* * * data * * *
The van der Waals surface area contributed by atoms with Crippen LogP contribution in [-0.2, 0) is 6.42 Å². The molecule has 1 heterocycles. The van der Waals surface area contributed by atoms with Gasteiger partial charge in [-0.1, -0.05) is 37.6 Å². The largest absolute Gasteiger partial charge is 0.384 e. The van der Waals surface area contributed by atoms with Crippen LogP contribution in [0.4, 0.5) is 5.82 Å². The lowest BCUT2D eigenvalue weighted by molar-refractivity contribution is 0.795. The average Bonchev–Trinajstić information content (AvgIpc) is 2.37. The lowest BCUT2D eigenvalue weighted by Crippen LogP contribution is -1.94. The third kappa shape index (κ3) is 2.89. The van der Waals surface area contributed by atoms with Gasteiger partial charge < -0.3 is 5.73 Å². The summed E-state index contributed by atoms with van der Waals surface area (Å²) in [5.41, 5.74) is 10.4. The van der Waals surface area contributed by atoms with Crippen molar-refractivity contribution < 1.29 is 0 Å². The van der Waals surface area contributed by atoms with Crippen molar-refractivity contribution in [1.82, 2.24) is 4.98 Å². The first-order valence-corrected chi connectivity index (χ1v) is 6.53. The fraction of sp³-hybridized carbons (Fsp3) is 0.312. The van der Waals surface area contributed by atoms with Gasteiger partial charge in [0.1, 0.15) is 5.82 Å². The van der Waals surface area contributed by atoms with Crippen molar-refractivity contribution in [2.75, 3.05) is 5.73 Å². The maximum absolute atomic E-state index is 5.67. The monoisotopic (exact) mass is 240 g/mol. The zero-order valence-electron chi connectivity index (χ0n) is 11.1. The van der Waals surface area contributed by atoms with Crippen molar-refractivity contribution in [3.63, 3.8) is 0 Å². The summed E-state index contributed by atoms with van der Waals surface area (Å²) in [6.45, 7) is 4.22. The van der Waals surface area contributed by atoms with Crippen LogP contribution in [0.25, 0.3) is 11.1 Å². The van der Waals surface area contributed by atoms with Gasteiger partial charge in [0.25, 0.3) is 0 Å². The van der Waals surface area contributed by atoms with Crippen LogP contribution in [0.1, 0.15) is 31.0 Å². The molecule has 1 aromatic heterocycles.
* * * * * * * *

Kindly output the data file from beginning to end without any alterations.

The van der Waals surface area contributed by atoms with Crippen LogP contribution in [-0.2, 0) is 6.42 Å². The molecule has 1 heterocycles. The van der Waals surface area contributed by atoms with Gasteiger partial charge in [-0.1, -0.05) is 37.6 Å². The largest absolute Gasteiger partial charge is 0.384 e. The van der Waals surface area contributed by atoms with Crippen LogP contribution in [0.4, 0.5) is 5.82 Å². The lowest BCUT2D eigenvalue weighted by molar-refractivity contribution is 0.795. The average Bonchev–Trinajstić information content (AvgIpc) is 2.37. The lowest BCUT2D eigenvalue weighted by Crippen LogP contribution is -1.94. The third kappa shape index (κ3) is 2.89. The van der Waals surface area contributed by atoms with Gasteiger partial charge < -0.3 is 5.73 Å². The summed E-state index contributed by atoms with van der Waals surface area (Å²) in [5.41, 5.74) is 10.4. The van der Waals surface area contributed by atoms with Crippen molar-refractivity contribution < 1.29 is 0 Å². The van der Waals surface area contributed by atoms with Crippen molar-refractivity contribution in [1.82, 2.24) is 4.98 Å². The first-order valence-corrected chi connectivity index (χ1v) is 6.53. The fraction of sp³-hybridized carbons (Fsp3) is 0.312. The van der Waals surface area contributed by atoms with Gasteiger partial charge in [0.1, 0.15) is 5.82 Å². The van der Waals surface area contributed by atoms with Crippen molar-refractivity contribution in [2.75, 3.05) is 5.73 Å². The maximum absolute atomic E-state index is 5.67. The monoisotopic (exact) mass is 240 g/mol. The zero-order valence-electron chi connectivity index (χ0n) is 11.1. The van der Waals surface area contributed by atoms with Crippen molar-refractivity contribution in [3.63, 3.8) is 0 Å². The summed E-state index contributed by atoms with van der Waals surface area (Å²) in [6.45, 7) is 4.22. The van der Waals surface area contributed by atoms with Crippen LogP contribution in [0.25, 0.3) is 11.1 Å². The van der Waals surface area contributed by atoms with Gasteiger partial charge in [0.25, 0.3) is 0 Å². The van der Waals surface area contributed by atoms with Crippen LogP contribution in [0.1, 0.15) is 31.0 Å². The molecule has 1 aromatic heterocycles.